Information About the Plants

Plants in Dormancy

Customers should be aware that Venus Flytraps during dormancy appear much smaller than they do during the growing season. A plant that may look small above ground may have the bulb and root development of a large, mature plant, and will grow vigorously once it emerges from dormancy. So if ordering a Venus Flytrap during dormancy (and this applies also to some other carnivorous plants such as temperate Drosera), roughly November through March, the leaf growth will be much shorter and the growing rosette much smaller.

Plants in dormancy should be kept in conditions that promote dormancy (cool to cold but not freezing, thorough but less frequent watering). They will naturally emerge from dormancy in mid to late Spring when the daylight is longer and the temperatures warmer. The photos below illustrate the size difference between plants during the growing season and during dormancy.

Venus Flytrap size difference between growing season and dormancy

Venus Flytrap size difference between growing season and dormancy

Plant Sizes and Maturity

This information applies only to those plants that have a size / maturity option when purchasing.

Plant sizes are based on several characteristics including age, maturity, root development and rhizome size, as well as the relative size of the particular plant to other plants of its type. For example, a mature Cupped Trap Venus Flytrap is very likely to be smaller than a even an immature Typical Venus Flytrap, because Cupped Trap is a relatively small plant regardless of its age or maturity.

The sizing information below is intended to give the customer a good general idea of what to expect from different plant sizes rather than a precise description.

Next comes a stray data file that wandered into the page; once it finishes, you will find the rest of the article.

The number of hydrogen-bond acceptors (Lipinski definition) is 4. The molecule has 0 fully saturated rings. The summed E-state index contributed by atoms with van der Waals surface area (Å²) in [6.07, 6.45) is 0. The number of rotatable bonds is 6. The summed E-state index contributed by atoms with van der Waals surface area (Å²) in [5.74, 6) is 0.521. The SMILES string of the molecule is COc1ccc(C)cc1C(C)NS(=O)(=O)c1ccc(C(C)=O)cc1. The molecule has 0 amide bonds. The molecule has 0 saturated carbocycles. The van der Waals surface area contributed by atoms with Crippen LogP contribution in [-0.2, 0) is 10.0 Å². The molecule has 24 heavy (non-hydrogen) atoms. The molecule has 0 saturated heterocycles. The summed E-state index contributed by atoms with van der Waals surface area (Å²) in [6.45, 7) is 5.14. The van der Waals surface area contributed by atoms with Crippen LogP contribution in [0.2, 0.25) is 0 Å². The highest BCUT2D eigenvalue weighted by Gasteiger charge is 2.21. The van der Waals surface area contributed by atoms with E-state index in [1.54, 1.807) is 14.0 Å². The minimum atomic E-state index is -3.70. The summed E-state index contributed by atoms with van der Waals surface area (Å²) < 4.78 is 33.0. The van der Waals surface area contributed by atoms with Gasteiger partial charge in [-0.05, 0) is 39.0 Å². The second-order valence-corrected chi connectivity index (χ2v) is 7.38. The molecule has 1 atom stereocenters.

Plant Sizes

Venus Flytraps

  • Starter — a small or juvenile size plant, at least a year or two worth of good growing away from flowering, but well "hardened" (if from tissue culture) and acclimated, with healthy root and leaf growth.
  • Young — a near flowering size or flowering size plant, not a baby nor a juvenile but instead a plant well on its way to adulthood and well "hardened" (if from tissue culture) and acclimated, with healthy root and leaf growth.
  • Young Adult — a well established, adult, flowering-size plant well on its way to maturity and well "hardened" (if from tissue culture) and acclimated, with healthy root and leaf growth.
  • Mature — These are mature or nearly mature, very well established, healthy and robust plants. If dormant, their leaf growth may appear smaller than one might expect, but their root systems and bulb (if a Venus Flytrap) are very well developed and they will grow vigorously and rapidly once they emerge from dormancy.
  • Premium — Not often available and only in limited quantities, these are the best plants we offer, the largest in size, the most mature, and in peak physical condition. These are very robust plants with (if Venus Flytraps) exceptionally large bulbs and very extensive root growth and leaf development (although the leaves may be smaller during dormancy). Note—The "Premium" size is recommended for experienced growers because of the cost; new growers or casual hobbyists may prefer to learn with less expensive plants first.

Cephalotus and Heliamphora

Cephalotus roots are fleshy and often brittle. If buying a bareroot plant, be sure to handle it gently and plant with care.

  • Young — A small Cephalotus or Heliamphora consisting of juvenile pitchers.
  • Young Adult — In the case of Cephalotus, the young-adult size will have one or more adult-form pitchers although they may be small. In the case of Heliamphora, the young-adult size will be larger and more well-developed than the young size, although the pitchers while larger might still be juvenile in shape.
  • Mature — An adult Cephalotus or Heliamphora with mature pitchers and extensive root system. Mature Cephalotus plants require a fairly large pot (at least 4-6 inches in both depth and diameter, and preferably 6-10 inches / 15-25 centimeters) in order to develop their characteristic extensive root system and multiple growing crowns. Heliamphora can be initially planted in smaller pots but their root systems over time become very developed and they form dense colonies, so they benefit from more space for their roots and many leaves and pisions.

Only the sizes that are currently in stock are listed as options when purchasing a plant. For example, the "premium" size may not often be listed, and sometimes "young" or "young adult" may be the only size offered at the time.

If you have any questions or suggestions, please send them to the Flytrap Store customer service team.